“And Moses said to the people: “Remember this day in which you went out of Egypt, out of the house of bondage; for by strength of hand the Lord brought you out of this place. No leavened bread shall be eaten.” – Exodus 13:3

We are commanded to remember the Exodus from Egypt. This is one holiday that almost all Jews, no matter how secular they might be, still observe and mention and keep. And they even try to eat unleavened bread, matza, for seven days!

“Remember the Sabbath day, to keep it holy.” – Exodus 20:8

The Lord God, creator of the universe, commanded man to sanctify the seventh day as an act of creation itself. This command is already in the first verses of the book of Genesis.

It was given to all mankind in creation. It was given to Israel as a part of God’s command in the book of Genesis, Exodus, Leviticus, Numbers, and Deuteronomy, and in Isaiah it was extended to all who dwell in the tents of Jacob – Israel.

“I will remember My covenant with Jacob, and My covenant with Isaac and My covenant with Abraham I will remember; I will remember the land. But for their sake I will remember the covenant of their ancestors, whom I brought out of the land of Egypt in the sight of the nations, that I might be their God: I am the Lord.’” – Leviticus 26:42,45

God binds Himself to remember his covenant with Jacob, Isaac, and Abraham. Please note that the purpose of God’s remembrance of the covenant that He made with our forefathers is that in the future He might be their God.

“And you shall have the tassel, that you may look upon it and remember all the commandments of the Lord and do them, and that you may not follow the harlotry to which your own heart and your own eyes are inclined, and that you may remember and do all My commandments, and be holy for your God.” – Numbers 15:39,40

“And you shall remember the Lord your God, for it is He who gives you power to get wealth, that He may establish His covenant which He swore to your fathers, as it is this day.” – Deuteronomy 8:18

This text speaks for itself. It does not need any commentary.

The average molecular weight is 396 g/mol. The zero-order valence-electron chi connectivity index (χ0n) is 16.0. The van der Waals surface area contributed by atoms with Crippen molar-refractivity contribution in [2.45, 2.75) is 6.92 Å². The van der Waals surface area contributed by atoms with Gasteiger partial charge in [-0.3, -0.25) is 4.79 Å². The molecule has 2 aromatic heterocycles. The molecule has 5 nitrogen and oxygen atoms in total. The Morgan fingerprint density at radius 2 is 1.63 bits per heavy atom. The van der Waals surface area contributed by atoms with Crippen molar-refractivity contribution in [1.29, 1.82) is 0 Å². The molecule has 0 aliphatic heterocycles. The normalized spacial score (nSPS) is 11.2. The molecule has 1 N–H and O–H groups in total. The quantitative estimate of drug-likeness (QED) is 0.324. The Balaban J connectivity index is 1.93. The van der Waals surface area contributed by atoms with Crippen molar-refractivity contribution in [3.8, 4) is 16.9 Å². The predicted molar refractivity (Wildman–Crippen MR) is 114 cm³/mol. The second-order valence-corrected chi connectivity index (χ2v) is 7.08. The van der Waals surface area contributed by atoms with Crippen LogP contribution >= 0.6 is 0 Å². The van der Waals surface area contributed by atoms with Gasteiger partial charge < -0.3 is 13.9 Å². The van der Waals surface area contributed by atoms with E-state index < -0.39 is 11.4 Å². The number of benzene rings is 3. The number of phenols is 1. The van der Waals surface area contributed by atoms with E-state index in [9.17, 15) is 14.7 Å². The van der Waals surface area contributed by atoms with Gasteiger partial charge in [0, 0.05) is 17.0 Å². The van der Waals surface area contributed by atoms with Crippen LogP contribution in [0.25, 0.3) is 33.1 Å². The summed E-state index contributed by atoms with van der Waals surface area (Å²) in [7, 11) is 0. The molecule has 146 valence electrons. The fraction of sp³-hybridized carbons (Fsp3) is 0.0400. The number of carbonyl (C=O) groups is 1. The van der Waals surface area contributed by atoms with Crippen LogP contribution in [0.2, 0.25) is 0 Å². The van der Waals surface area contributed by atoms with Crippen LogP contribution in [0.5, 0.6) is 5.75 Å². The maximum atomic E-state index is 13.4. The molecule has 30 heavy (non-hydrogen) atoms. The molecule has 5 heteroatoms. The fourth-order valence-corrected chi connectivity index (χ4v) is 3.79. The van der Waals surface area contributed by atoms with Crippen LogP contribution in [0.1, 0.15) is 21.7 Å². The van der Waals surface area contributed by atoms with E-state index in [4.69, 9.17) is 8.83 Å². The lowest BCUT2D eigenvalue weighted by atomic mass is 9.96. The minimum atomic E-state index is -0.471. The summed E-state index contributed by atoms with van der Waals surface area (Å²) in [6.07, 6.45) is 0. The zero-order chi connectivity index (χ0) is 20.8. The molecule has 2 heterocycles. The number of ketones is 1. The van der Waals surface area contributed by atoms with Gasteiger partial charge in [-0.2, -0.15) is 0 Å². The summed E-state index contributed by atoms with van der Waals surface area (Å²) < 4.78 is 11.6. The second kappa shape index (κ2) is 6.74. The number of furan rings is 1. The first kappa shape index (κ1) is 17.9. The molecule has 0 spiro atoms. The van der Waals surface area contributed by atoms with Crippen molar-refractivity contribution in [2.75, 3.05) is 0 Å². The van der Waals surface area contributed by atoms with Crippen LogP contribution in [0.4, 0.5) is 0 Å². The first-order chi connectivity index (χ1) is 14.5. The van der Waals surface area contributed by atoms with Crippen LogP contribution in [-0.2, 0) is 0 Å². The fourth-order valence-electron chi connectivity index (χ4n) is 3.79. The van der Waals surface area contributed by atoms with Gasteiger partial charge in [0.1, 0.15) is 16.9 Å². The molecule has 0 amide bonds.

“Remember what Amalek did to you on the way as you were coming out of Egypt, how he met you on the way and attacked your rear ranks, all the stragglers at your rear, when you were tired and weary; and he did not fear God. Therefore it shall be, when the Lord your God has given you rest from your enemies all around, in the land which the Lord your God is giving you to possess as an inheritance, that you will blot out the remembrance of Amalek from under heaven. You shall not forget.” – Deuteronomy 25:17-19

This text, from Deuteronomy 25:17-19, is probably the most relevant to Israel’s days of remembrance. God commands here in these verses that Israel should never forget what Amalek did to them during their wilderness wandering.

The 40 years in the wilderness were hard enough. But then there was Amalek, a nation that had no homeland, that wandered through the Middle East with great cruelty, and harassed, killed, pillaged, and raped as a way of life.

For this reason, God made this unique command to remember these people and what they did. God commanded Israel to blot the memory of Amalek from the Earth. A special and unique command with second to none in the whole Bible.

“Remember these, O Jacob, And Israel, for you are My servant; I have formed you; you are My servant; O Israel, you will not be forgotten by Me! Indeed, please look—we all are Your people!” – Isaiah 44:21

I especially like this verse in Isaiah. God wants Israel to remember the promises to Jacob and Israel that they are His servant, and that Israel will not be forgotten by Him. Israel answers in a very typical Israeli way, of course we are your people!

There are 225 places that the word “remember” appears in the Bible. I think that the verses that I bring to you above are enough to show you how important it is to remember and to know that God Himself remembers.

You might ask yourself, “how can God remember so much for so many years of so many people from so many nations?” The amount of data that He, the Lord, has to remember is so great. We are not talking of trillions, and I don’t know any higher number than trillion and there would be many trillions multiplied by trillions and multiplied again by trillions.…

Just think that one household ant has in its miniscule head more computing power than all the Cray computers in the world. I have a thumb drive, that is only the size of my thumbnail, that has 256 Gigabytes. You must trust that God remembers you and knows all your deeds, and even all the words that you have spoken, for good and for bad.

We remember those who killed, and burned, and mutilated, and tortured in the basements of the Gestapo, and in the halls of Catholic churches during the Inquisition in Europe, and in the pogroms of Ukraine and the death camps of Europe. We also remember the 24,000 Jews who died in battle to preserve our God given land to Israel, Isaac, and Abraham’s seed forever.

You too, our Christian brothers and friends, must remember that God does not forget for the good and bad – and the neutral – that we all do! Let us remember God and Yeshua our Lord, and trust that all will be remembered when the books are open and the Son of Man will be seated in judgment of all flesh for all of history.

The commandment to remember.

This article originally appeared on Netivyah and is reposted with permission.